October 24th: Bewitched

Endora, Endora, Endora!

Humans are weird, compelled by instincts that have been carefully calibrated through years of natural selection, all of which have been thrown into discord with the advent of the Spinning Jenny and the Google searchbar. Our culture has exponentially accelerated in its amorphous way since the Industrial Revolution, leaving these base, lizard-brain compulsions to find their place in this new world.

One such compulsion is the concept of "taking sides," and here is where we begin; for whatever reason, I have always felt like I needed to make a choice between Samantha Stephens and Jeannie. This is primal, this is silly, and this is completely unnecessary, but even as a boy, I knew that the two could not coexist in my heart. And so, I have always been a Bewitched man.

Bewitched

Come on, it's Elizabeth Montgomery rearranging the world around her at will, and being a real class-act about it the entire time! Her family... not so much, but Sam was always the coolest/hottest woman on the block. And let's be real, the "Yes, Master," idiocy of I Dream Of Jeannie is the fucking worst. Like, Night Court bad.

So let's journey back, back, deep into the 1960s (the early seasons somehow posthumously colorized, which was surprising to see, but pleasant enough to look at), when magic was as competitive as it has ever been. My guess is that Sam was totally a Gryffindor.

Space: Patterson, NY
Time: October 28th, 1965
Episode: "Trick Or Treat" Season 2, Episode 7

You know you're in for a good time when Endora shows up early in an episode. Not that we really care, but she becomes upset when Samantha can't go with her to a volcano ceremony because she has to host the Tates and one of their clients for a dinner soiree. Endora hates it, just as she hates the negative portrayal of witches-as-stereotypes, which was a popular theme throughout the show.

Let me share ith you that this is my favorite TV house - if I could pick one to live in, it would be this one. The only thing that could make this home more 1965, is if their bed was sunk into the floor like John Lennon's in the movie Help! The mod furniture, the bizarre collection of art on the walls, the carpet like a smooth putting-green... that is the life for me.

At this point, I feel it only proper to give Darrin some time in the spotlight.

Darrin Stephens: The Very Model of a Modern Major Minor Modern Man

So we all remember Darrin, correct? Let's take a look at him to refresh ourselves:

Yes, there he is, all gamey and filled to the brim with tics... Here's the thing: I know that Darrin Stephens was very much a man of the 1960s - shit, just look at that suit. And he works in advertising? That was a very 1960s profession. And while Bewitched is mostly about the Sam and her posse of magic-slinging gals, let's consider how this affects Darrin, and if we would do anything differently were we in his hair-oils.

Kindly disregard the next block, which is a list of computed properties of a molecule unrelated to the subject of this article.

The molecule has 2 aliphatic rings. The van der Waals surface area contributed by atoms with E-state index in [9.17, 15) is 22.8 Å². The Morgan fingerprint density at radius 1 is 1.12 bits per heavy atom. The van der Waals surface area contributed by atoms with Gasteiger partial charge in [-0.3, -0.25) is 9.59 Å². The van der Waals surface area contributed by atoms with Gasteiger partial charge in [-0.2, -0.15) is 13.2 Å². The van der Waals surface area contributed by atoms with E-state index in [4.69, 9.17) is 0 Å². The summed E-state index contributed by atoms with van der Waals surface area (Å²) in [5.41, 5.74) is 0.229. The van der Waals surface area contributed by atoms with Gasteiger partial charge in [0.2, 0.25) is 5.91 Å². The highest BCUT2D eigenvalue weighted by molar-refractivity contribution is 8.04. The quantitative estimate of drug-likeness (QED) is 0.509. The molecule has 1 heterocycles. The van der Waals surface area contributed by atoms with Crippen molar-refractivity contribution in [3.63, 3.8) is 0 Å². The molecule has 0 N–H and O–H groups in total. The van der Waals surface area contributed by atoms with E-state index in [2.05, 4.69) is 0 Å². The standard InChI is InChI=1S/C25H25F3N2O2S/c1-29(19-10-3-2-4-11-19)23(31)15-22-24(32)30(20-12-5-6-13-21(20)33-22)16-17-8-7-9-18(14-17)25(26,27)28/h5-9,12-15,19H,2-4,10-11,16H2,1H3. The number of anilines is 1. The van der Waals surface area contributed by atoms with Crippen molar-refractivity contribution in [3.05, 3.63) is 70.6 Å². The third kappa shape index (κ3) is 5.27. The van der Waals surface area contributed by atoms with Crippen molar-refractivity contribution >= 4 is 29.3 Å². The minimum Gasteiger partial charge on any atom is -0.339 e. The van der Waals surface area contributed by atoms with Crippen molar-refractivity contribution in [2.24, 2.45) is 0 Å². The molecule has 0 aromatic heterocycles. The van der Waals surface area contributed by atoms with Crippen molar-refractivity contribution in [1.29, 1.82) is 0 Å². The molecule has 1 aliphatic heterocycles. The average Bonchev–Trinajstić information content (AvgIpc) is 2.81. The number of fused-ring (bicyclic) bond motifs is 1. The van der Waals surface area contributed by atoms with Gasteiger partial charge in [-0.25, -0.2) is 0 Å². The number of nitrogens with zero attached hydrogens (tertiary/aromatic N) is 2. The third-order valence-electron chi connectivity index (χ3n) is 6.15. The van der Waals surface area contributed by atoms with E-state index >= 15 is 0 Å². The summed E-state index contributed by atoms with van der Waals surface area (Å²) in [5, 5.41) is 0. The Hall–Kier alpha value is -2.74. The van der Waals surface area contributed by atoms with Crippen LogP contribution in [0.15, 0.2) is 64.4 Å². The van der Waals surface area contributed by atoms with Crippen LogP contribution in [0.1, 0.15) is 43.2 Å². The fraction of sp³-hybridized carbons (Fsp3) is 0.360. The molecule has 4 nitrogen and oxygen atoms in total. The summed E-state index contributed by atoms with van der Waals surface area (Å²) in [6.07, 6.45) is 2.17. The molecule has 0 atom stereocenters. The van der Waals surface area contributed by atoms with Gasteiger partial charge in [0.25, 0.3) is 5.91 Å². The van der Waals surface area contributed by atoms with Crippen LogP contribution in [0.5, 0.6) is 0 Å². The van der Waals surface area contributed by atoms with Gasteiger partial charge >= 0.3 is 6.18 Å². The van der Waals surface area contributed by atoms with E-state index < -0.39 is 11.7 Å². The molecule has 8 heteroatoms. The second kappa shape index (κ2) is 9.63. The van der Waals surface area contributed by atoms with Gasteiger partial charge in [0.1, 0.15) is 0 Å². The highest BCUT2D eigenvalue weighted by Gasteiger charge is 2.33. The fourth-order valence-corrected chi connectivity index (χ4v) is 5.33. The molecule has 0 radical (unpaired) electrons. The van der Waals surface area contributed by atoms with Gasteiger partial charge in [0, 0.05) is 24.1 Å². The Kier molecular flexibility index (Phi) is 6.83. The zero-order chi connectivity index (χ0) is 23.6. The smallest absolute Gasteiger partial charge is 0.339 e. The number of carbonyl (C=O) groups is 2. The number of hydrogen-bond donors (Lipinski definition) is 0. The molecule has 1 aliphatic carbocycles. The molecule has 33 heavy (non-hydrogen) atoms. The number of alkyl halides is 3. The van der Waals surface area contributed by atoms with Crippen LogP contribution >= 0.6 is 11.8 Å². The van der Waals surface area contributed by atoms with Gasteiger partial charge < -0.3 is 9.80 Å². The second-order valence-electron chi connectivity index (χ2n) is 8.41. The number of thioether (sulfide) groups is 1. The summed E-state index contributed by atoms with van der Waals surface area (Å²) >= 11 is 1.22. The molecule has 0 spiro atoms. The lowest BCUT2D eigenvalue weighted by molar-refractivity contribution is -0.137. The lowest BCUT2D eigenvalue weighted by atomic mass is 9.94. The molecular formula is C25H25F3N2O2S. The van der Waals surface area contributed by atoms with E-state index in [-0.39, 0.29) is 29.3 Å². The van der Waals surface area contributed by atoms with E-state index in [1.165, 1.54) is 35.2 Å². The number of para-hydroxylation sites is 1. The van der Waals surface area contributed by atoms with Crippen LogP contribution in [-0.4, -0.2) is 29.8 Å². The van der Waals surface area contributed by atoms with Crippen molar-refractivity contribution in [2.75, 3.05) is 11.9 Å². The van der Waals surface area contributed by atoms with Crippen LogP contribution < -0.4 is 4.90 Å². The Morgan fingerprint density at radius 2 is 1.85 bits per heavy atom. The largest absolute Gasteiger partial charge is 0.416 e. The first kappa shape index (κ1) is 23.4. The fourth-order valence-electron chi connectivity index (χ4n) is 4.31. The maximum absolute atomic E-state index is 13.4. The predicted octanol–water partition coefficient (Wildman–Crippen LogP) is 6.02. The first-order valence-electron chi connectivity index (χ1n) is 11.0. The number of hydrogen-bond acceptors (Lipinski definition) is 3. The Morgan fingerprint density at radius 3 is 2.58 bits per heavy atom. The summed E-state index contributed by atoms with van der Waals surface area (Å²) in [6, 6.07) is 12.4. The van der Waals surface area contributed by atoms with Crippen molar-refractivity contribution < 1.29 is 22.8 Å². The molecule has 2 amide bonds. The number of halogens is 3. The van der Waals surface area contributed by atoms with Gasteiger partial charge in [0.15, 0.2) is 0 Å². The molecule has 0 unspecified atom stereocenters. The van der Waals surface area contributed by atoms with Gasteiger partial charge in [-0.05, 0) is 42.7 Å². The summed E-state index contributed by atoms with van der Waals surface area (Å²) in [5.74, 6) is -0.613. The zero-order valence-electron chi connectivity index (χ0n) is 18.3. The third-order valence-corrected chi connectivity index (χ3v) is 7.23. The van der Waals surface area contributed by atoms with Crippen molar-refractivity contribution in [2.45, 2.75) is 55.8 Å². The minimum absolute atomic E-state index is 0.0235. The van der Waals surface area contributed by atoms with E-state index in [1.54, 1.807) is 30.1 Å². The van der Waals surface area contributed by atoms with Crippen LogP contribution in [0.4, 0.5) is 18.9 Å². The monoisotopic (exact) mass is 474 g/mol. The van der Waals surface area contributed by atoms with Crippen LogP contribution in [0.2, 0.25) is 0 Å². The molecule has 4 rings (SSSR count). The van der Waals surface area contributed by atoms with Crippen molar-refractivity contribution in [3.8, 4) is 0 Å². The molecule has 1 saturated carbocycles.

If you look at synopses of the massive 36-episode run on Season 1, you'll note that it was very Samantha-heavy, as it ought to be; the trials and tribulations of Bewitched are those of Sam and her attempts at assimilating into the mundane lives of mortals. Cruising down the list of plots to Season 2, suddenly everything is about Darrin and teaching Darrin a lesson or mixing something up and ruining Darrin's life in one magical way or another.

If he's not being turned into a chimpanzee, he's being turned into a pregnant man, or being sent off to find some ingredients for a brew that will save his wife's life, or being messed with by a cackling Paul Lynde. And I ask you: would you marry a lovely witch if it meant Paul Lynde suddenly had access to your living room and could come and go as he pleased? No, you would not, but Darrin did. And he must be in it to the end, because that is a massive sacrifice to make in the name of love.

Look at him here, being a good sport, and doing his part for Halloween '65, with a little help from his friend, 60s-suit.

One of these trick-or-treaters is actually Endora, who has changed herself into a girl, as played by a young Maureen McCormick, better known as the eldest, most condescending Brady-sister:

Because Marcia always gets the best one-off bit-parts - Marcia, Marcia, Marcia! Anyway, Marcia/Endora put a werewolf hex on Darrin for doing his job and abetting the Halloween party supply impresario who will be joining them for dinner.

It takes Samantha about 5 seconds to figure out what's happened, but wouldn't you know it, it's almost time for them to host their dinner party!

And what does Darrin do (not to be confused with What Darin-Do)? He does what all of us would do, and runs upstairs to shave his fingers.

This is a monumental disaster that could derail his entire career, and yet he takes it in stride. Naturally, we all know that shaving-alone is not enough to break a werewolf curse, and before you can say, "Hey, shoot that nervous ad-man in the heart with a silver bullet!" he's full-wolf:

Of course, Halloween party-supply guy loves it, thinking this is all some fun holiday prank, but Darrin is mortified by the entire situation, all sovereignty having been stripped from him by a saucy Agnes Moorehead.

However, there are only so many minutes in a half-hour sitcom (26, in fact), so it's only a matter of time before Samantha gets Endora to turn him back, leaving him to wonder what horrors will be inflicted upon him in days to come. He is found, like all modern men are, in a dark linen closet, sweaty and chewing on fabrics.

Here's to you, Darrin! Maybe you were a dick sometimes, but I think we can all agree that between this and the Paul Lynde-thing, you did not deserve such a fate. At least he has that awesome house and that awesome Elizabeth Montgomery to go home to and comfort him after a long day of being manipulated by forces beyond his comprehension. We raise our martini glasses to them all in tribute.